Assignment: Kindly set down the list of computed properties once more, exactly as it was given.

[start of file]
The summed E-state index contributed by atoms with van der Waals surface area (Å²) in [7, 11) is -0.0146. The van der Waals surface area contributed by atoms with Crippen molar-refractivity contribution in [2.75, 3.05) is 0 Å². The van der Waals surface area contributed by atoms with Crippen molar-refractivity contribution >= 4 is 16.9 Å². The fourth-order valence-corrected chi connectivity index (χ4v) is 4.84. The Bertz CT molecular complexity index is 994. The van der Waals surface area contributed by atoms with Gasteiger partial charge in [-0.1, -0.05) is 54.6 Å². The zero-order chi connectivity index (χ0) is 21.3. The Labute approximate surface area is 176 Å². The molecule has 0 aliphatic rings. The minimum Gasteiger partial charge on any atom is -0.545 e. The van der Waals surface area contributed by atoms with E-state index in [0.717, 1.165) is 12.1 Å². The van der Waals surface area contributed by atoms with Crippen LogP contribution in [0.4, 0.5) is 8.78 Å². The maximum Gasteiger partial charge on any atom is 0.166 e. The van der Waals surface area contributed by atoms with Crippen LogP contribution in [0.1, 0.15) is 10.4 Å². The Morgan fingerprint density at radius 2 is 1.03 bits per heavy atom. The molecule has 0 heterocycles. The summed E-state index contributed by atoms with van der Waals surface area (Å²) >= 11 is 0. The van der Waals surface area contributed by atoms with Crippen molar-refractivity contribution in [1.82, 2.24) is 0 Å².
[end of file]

The summed E-state index contributed by atoms with van der Waals surface area (Å²) in [7, 11) is -0.0146. The van der Waals surface area contributed by atoms with Crippen molar-refractivity contribution in [2.75, 3.05) is 0 Å². The van der Waals surface area contributed by atoms with Crippen molar-refractivity contribution >= 4 is 16.9 Å². The fourth-order valence-corrected chi connectivity index (χ4v) is 4.84. The Bertz CT molecular complexity index is 994. The van der Waals surface area contributed by atoms with Gasteiger partial charge in [-0.1, -0.05) is 54.6 Å². The zero-order chi connectivity index (χ0) is 21.3. The Labute approximate surface area is 176 Å². The molecule has 0 aliphatic rings. The minimum Gasteiger partial charge on any atom is -0.545 e. The van der Waals surface area contributed by atoms with E-state index in [0.717, 1.165) is 12.1 Å². The van der Waals surface area contributed by atoms with Crippen LogP contribution in [0.4, 0.5) is 8.78 Å². The maximum Gasteiger partial charge on any atom is 0.166 e. The van der Waals surface area contributed by atoms with Crippen LogP contribution in [0.1, 0.15) is 10.4 Å². The Morgan fingerprint density at radius 2 is 1.03 bits per heavy atom. The molecule has 0 heterocycles. The summed E-state index contributed by atoms with van der Waals surface area (Å²) >= 11 is 0. The van der Waals surface area contributed by atoms with Crippen molar-refractivity contribution in [1.82, 2.24) is 0 Å².